There are some things that strain credulity: the resolute flat earth theorists and denialists of the moon landing, for instance. We can add to this the environmental stance of Prime Minister Scott Morrison and his ministers.
With the government in a spot of bother, expect some rather extravagant public spending promises in this phoney electoral war. The Great Barrier Reef, one of the single most remarkable natural structures on Earth, home to 400 types of coral, 1500 species of fish and 4000 types of mollusc, is not one that has been spared.
Environment Minister Sussan Ley has denied that its health is failing, citing the country’s superior reef management skills. Late last month, the PM promised his government would “invest an additional $1 billion in protecting the Great Barrier Reef, while supporting 64,000 Queenslanders and their jobs which drive the Reef economy”.
Morrison’s coupling of expenditure and “Reef economy” illustrates his narrow, ballot-driven focus. Environmental considerations are subsidiary; what matters are the electoral thrust and spin. “We are backing the health of the reef and the economic future of tourism operators, hospitality providers and Queensland communities that are at the heart of the reef economy,” he said.
The new funds, stretching over nine years, will cover water quality (remediate erosion, reduce nutrient and pesticide runoff); aid reef management and conservation; fund further research into the use of reef resilience; and provide modest funding for community and Traditional Owner projects.
The government is also mindful, in a fashion, of wanting to remain in UNESCO’s good books. UNESCO had recommended last June to place the Reef on the list of world heritage sites “in danger”. It said that targets for the improvement of water had not been met.
“The recommendation from UNESCO,” Richard Leck, Head of Oceans from the World Wide Fund for Nature-Australia stated then, “is clear and unequivocal that the Australian government is not doing enough to protect our greatest natural asset, especially on climate change.”
Ley was indignant. Why, she insisted, was Australia being singled out, given that there “are 83 natural World Heritage properties facing climate change threats”? China, as the chair of the World Heritage Committee, was looked upon as being a deciding, prejudicial factor. Ley warned that this process risked “damaging [the] integrity of the World Heritage System”.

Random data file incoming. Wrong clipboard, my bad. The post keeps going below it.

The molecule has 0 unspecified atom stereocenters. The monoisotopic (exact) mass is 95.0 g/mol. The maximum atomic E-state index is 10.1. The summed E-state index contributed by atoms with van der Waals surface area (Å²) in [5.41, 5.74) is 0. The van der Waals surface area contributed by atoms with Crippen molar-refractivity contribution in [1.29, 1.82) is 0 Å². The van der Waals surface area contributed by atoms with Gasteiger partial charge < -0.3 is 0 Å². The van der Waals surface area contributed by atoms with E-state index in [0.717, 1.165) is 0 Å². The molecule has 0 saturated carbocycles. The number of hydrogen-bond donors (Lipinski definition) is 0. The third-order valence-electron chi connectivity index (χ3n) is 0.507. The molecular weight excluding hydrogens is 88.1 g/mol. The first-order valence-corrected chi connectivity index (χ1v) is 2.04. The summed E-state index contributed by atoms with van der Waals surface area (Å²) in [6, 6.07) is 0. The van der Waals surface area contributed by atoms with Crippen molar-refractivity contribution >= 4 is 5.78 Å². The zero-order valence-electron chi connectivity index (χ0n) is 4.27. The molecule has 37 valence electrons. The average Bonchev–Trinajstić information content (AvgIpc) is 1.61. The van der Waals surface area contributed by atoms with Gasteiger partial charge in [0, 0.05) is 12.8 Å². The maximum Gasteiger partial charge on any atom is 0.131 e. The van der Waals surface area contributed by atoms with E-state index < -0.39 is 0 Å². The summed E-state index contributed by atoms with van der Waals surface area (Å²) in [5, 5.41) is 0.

Due and proper process are not strong points for the Morrison government. But politicising procedure certainly is.
Ley proceeded to lobby against the move, leaving behind a hefty carbon footprint to convince countries that Australia had been wronged. At the general assembly of the UN’s World Heritage Convention, Australia’s representatives claimed that any such decision might not be reversible.
The central concern here was a lack of clarity on how any change could be possible given the need for a more global approach. “What, in particular,” asked Australian government representative James Larsen of the general assembly, “is the route off the ‘in danger’ list for a single property if the dangers concerned are global developments that require global solutions?”
The Australian effort was successful enough to convince 12 of the 21 voting members to refrain from changing the status of the Reef. Environmental vandalism had won.
Such funding promises, as that of the Morrison government, are decidedly narrow. These are almost always doomed to failure. Throw money at the problem in isolation, tinker with that deficiency and ignore the more calamitous, expansive picture.
John C Day and Scott F Heron, both of James Cook University, summarise the point: “While the new funding is meant to address other threats to the natural wonder and may improve its resilience, failing to address the climate threat is both disappointing and nonsensical.”
The picture painted by Day and Heron is bleak. Last December, ocean temperatures on the Reef proved to be the warmest on record. The risk of a fourth mass bleaching event in this decade was a serious proposition.
Both the federal and Queensland governments have also shown an appetite for approving new coal and gas projects, which bring with them a greater expansion of ports and more shipping.
This is despite warnings stretching back years, including a 2013 declaration by concerned scientists about industrial development of the Great Barrier Reef coast. “As scientists, we therefore are concerned about the additional pressures that will be exerted by expansion of coastal ports and industrial development accompanied by a projected near-doubling in shipping, major coastal reclamation works, large-scale seabed dredging and dredge soil disposal.”
To date, compliance with restrictions, such as fertiliser runoff that finds its way into the Reef system, and attempts to limit agricultural and clearing activities in Reef catchment areas, has been uneven. Improving water quality, Day and Heron write, is not merely a matter of disbursing more funds, but more effective spending.
But a de-facto election campaign is underway, and climate change and coral bleaching can wait — so the voters are being told.
[Dr Binoy Kampmark teaches at RMIT University.]